The team of multidisciplinary volunteers includes:

  • nurses (mostly DSNs, but also practice nurses with a special interest in diabetes and nurses who have themselves been diagnosed with diabetes)
  • doctors
  • dietitians
  • exercise experts
  • people living with diabetes
  • psychologists
  • counsellors.

The number of delegates range from 20 to 40 per weekend, with a healthcare professional to delegate ratio of 1:4. 

In 2000, the Michigan Diabetes Research and Training Center developed the Diabetes Empowerment Scale (DES) to measure the psychosocial self-efficacy of people with diabetes. The DES is a valid and reliable measure of diabetes-related psychosocial self efficacy and is a useful outcome measure for a variety of educational and psychosocial interventions related to diabetes (Anderson et al, 2000). 

The original questionnaire contained 37 items representing eight conceptual dimensions:

  • assessing the need for change
  • developing a plan
  • overcoming barriers
  • asking for support; self supporting; coping with emotion
  • self motivation
  • making diabetes care choices appropriate for particular priorities and circumstances.

Example statements used as part of the DES are shown in Table 4.

Using factor analyses, the questionnaire was reduced to the current 28-item DES, which has a Cronbach’s alpha of 0.96 (where 0.96 is a high score indicating that the items are all measuring the same underlying factor) containing three subscales:

  • Managing the psychosocial aspects of diabetes with nine items, Cronbach’s alpha = 0.93.
  • Assessing dissatisfaction and readiness to change with nine items, Cronbach’s alpha = 0.81.
  • Setting and achieving goals with ten items, Cronbach’s alpha = 0.91.

In addition to providing an overall assessment of diabetes-related psychosocial self efficacy, the three subscales of the DES allow for an examination of its underlying components.

The effects of the support weekend were measured using the DES at three different time points. The questionnaires were sent out 1 month prior to the weekend, 1 week after the event and 3 months after the event. All three questionnaires were sent to all delegates, even if questionnaires one and two had not been returned. This was decided to be the most efficient approach from an administration perspective.

In total, 61 participants (39% male; 41% type 1 diabetes) completed the baseline questionnaire; 52 returned the second questionnaire 1 week after the course and 32 returned the third questionnaire sent 3 months after the course.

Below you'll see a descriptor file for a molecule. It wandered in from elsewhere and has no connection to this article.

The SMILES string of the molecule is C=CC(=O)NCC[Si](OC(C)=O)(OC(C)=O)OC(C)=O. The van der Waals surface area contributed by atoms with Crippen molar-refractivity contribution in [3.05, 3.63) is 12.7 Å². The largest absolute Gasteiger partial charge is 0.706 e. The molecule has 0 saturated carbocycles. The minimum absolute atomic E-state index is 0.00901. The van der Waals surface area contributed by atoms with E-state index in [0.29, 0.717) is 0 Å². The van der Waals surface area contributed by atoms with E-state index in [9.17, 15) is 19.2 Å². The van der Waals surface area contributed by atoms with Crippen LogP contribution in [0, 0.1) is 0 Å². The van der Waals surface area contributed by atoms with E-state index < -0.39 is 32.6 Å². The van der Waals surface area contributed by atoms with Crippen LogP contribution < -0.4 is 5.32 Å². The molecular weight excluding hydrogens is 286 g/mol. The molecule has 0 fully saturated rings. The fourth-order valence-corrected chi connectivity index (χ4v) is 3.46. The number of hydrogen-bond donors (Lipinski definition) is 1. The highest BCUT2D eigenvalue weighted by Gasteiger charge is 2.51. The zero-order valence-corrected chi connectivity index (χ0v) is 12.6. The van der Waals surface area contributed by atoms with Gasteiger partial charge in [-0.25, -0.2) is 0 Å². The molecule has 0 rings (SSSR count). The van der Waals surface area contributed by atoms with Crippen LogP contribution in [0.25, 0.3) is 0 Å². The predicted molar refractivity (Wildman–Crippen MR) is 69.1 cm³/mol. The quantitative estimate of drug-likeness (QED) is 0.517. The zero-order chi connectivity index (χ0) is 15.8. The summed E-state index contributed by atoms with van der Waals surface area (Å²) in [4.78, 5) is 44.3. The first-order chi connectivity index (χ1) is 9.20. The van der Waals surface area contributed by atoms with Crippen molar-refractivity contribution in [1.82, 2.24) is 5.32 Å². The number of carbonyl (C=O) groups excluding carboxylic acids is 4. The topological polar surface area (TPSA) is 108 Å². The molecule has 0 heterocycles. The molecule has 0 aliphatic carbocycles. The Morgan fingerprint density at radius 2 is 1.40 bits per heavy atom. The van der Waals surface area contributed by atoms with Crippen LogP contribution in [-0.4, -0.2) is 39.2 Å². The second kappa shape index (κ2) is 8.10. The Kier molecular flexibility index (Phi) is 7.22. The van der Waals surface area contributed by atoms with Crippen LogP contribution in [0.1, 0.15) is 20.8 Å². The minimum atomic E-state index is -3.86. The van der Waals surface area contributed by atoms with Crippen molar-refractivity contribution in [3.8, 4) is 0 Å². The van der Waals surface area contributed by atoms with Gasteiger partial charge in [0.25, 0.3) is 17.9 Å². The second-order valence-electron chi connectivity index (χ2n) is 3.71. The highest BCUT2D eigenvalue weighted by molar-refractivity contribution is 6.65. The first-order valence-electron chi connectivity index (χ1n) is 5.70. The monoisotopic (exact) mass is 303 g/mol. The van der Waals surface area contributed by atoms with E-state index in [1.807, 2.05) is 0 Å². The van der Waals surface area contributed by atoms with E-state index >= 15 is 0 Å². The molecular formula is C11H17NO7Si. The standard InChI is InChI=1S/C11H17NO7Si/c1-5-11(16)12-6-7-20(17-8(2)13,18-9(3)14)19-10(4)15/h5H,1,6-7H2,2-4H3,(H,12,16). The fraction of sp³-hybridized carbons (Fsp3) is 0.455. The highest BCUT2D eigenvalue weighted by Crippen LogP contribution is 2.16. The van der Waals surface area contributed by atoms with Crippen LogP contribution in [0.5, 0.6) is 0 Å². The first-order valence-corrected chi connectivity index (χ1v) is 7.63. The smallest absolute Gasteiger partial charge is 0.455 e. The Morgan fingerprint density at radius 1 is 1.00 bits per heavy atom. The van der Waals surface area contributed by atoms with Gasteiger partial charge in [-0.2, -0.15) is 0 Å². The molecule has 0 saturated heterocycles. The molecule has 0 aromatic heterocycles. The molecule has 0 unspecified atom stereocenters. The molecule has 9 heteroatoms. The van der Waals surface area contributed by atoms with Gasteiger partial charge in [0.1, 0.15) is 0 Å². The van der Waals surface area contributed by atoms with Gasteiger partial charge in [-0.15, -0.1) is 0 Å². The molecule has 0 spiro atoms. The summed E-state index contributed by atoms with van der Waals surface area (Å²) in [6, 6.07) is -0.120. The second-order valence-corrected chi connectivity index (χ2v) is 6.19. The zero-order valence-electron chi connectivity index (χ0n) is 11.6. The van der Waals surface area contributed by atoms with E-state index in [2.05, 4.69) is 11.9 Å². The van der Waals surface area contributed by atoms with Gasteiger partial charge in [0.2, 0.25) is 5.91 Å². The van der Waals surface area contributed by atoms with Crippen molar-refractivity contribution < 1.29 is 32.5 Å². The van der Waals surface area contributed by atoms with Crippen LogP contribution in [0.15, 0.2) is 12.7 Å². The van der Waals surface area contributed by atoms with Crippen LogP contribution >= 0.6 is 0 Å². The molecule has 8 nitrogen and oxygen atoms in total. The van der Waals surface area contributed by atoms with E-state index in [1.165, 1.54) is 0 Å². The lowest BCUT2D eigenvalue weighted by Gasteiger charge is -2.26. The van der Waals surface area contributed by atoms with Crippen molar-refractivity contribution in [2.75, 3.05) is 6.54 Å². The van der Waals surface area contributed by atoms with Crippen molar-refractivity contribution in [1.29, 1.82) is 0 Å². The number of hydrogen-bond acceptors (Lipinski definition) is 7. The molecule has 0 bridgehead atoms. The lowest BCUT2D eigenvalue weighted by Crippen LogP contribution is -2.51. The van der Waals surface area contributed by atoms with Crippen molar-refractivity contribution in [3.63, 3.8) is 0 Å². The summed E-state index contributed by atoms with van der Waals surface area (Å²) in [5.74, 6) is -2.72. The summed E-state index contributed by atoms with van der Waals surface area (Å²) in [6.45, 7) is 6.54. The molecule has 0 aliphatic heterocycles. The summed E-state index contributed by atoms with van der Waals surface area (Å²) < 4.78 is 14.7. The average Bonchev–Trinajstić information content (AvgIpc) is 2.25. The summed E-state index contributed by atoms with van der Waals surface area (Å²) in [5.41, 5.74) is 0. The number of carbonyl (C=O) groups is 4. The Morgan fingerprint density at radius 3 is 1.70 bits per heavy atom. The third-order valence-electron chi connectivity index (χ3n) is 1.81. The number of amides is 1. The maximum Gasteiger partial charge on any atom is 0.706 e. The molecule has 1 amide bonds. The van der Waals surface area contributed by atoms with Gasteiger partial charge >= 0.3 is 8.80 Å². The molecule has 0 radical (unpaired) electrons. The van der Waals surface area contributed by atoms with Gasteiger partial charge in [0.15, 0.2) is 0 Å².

Respondents had a mean age of 51 years and, on average, had been diagnosed for 5 years. At baseline, 42.6% were taking oral medication and 52.5% insulin. The overall results showed that 88.5% of respondents had not attended a diabetes education programme before. Of those whose data were included in the paired samples t-test, 12.5% had attended a diabetes education programme previously. In the authors’ opinion, since this is a relatively low figure, it would not have a significant impact upon the results.

An independent samples t-test revealed that there was not a significant effect of sex on any of the three DES subscale scores at baseline. Similarly, there was no significant difference between people with either type 1 or type 2 diabetes on any of the DES subscale scores and no significant differences from insulin treatment were found in any of the three DES subscale scores at baseline. 

A paired t-test could not be used for the baseline and 3-month data owing to a sample size <30. T-tests for independent samples revealed that results from the assessments at baseline and 1 week post-course were not significantly different in terms of the following specific measures.

  • How often diabetes prevents an individual from doing daily tasks.
  • How able the individual is to fit diabetes into their life in a positive manner.
  • How comfortable the individual is in asking the healthcare professionals questions.

In all cases P>0.05. However, scores were significantly higher 1 week post-course compared with baseline for participants’ rating of their understanding of diabetes and its treatment (P=0.01). 

Further t-tests for independent samples showed that DES scores at baseline and 3 months post-course were not significantly different in terms of the same three measures as above; again, in all cases P>0.05.

DES scores were significantly higher 3 months post-course than at baseline for participants’ rating of their understanding of diabetes and its treatment (P=0.01). This suggests that participants maintained a better understanding of diabetes and its treatment 3 months after the support weekend.